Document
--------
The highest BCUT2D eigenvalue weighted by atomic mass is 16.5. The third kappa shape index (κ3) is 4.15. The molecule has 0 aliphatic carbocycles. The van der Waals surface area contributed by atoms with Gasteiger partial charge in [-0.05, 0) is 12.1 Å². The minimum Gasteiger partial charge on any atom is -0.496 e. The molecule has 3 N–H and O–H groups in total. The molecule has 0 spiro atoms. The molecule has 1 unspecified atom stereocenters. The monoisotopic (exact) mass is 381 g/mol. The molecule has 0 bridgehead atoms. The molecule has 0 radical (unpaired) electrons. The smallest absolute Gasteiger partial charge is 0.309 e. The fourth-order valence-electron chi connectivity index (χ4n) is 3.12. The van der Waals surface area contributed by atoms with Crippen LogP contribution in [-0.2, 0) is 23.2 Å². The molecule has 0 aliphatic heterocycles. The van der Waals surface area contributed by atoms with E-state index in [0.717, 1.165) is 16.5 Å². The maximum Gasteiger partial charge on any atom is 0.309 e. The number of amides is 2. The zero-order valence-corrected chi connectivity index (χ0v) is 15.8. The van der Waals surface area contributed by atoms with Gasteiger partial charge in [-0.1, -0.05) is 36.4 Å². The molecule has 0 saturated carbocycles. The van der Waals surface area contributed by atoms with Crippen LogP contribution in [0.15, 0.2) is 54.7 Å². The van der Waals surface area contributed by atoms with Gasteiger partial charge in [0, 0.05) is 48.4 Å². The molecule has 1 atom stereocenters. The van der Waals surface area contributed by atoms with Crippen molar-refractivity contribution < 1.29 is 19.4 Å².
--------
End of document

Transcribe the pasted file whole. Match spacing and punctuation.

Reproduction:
The highest BCUT2D eigenvalue weighted by atomic mass is 16.5. The third kappa shape index (κ3) is 4.15. The molecule has 0 aliphatic carbocycles. The van der Waals surface area contributed by atoms with Gasteiger partial charge in [-0.05, 0) is 12.1 Å². The minimum Gasteiger partial charge on any atom is -0.496 e. The molecule has 3 N–H and O–H groups in total. The molecule has 0 spiro atoms. The molecule has 1 unspecified atom stereocenters. The monoisotopic (exact) mass is 381 g/mol. The molecule has 0 bridgehead atoms. The molecule has 0 radical (unpaired) electrons. The smallest absolute Gasteiger partial charge is 0.309 e. The fourth-order valence-electron chi connectivity index (χ4n) is 3.12. The van der Waals surface area contributed by atoms with Crippen LogP contribution in [-0.2, 0) is 23.2 Å². The molecule has 0 aliphatic heterocycles. The van der Waals surface area contributed by atoms with E-state index in [0.717, 1.165) is 16.5 Å². The maximum Gasteiger partial charge on any atom is 0.309 e. The number of amides is 2. The zero-order valence-corrected chi connectivity index (χ0v) is 15.8. The van der Waals surface area contributed by atoms with Gasteiger partial charge in [-0.1, -0.05) is 36.4 Å². The molecule has 0 saturated carbocycles. The van der Waals surface area contributed by atoms with Crippen LogP contribution in [0.15, 0.2) is 54.7 Å². The van der Waals surface area contributed by atoms with Gasteiger partial charge in [0, 0.05) is 48.4 Å². The molecule has 1 atom stereocenters. The van der Waals surface area contributed by atoms with Crippen molar-refractivity contribution < 1.29 is 19.4 Å².